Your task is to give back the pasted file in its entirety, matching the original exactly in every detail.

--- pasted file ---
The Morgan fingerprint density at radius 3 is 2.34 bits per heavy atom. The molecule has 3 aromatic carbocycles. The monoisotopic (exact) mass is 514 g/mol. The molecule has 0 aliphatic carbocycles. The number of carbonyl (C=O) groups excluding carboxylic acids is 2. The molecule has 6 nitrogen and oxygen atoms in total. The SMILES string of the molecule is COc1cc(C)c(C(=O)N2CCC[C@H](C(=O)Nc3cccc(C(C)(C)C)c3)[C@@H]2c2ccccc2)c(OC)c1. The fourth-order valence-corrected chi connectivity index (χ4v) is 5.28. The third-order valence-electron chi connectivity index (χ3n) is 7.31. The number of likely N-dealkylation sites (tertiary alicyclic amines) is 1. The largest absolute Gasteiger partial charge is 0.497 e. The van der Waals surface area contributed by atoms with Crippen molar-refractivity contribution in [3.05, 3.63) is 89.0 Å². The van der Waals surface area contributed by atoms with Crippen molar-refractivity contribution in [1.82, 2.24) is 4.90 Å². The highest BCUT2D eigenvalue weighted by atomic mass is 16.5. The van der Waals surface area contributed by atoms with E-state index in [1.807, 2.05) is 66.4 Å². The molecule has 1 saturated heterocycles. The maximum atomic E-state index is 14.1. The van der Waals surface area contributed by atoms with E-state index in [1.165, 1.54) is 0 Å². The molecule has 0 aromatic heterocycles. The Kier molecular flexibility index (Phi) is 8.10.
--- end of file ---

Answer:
The Morgan fingerprint density at radius 3 is 2.34 bits per heavy atom. The molecule has 3 aromatic carbocycles. The monoisotopic (exact) mass is 514 g/mol. The molecule has 0 aliphatic carbocycles. The number of carbonyl (C=O) groups excluding carboxylic acids is 2. The molecule has 6 nitrogen and oxygen atoms in total. The SMILES string of the molecule is COc1cc(C)c(C(=O)N2CCC[C@H](C(=O)Nc3cccc(C(C)(C)C)c3)[C@@H]2c2ccccc2)c(OC)c1. The fourth-order valence-corrected chi connectivity index (χ4v) is 5.28. The third-order valence-electron chi connectivity index (χ3n) is 7.31. The number of likely N-dealkylation sites (tertiary alicyclic amines) is 1. The largest absolute Gasteiger partial charge is 0.497 e. The van der Waals surface area contributed by atoms with Crippen molar-refractivity contribution in [3.05, 3.63) is 89.0 Å². The van der Waals surface area contributed by atoms with Crippen molar-refractivity contribution in [1.82, 2.24) is 4.90 Å². The highest BCUT2D eigenvalue weighted by atomic mass is 16.5. The van der Waals surface area contributed by atoms with E-state index in [1.807, 2.05) is 66.4 Å². The molecule has 1 saturated heterocycles. The maximum atomic E-state index is 14.1. The van der Waals surface area contributed by atoms with E-state index in [1.165, 1.54) is 0 Å². The molecule has 0 aromatic heterocycles. The Kier molecular flexibility index (Phi) is 8.10.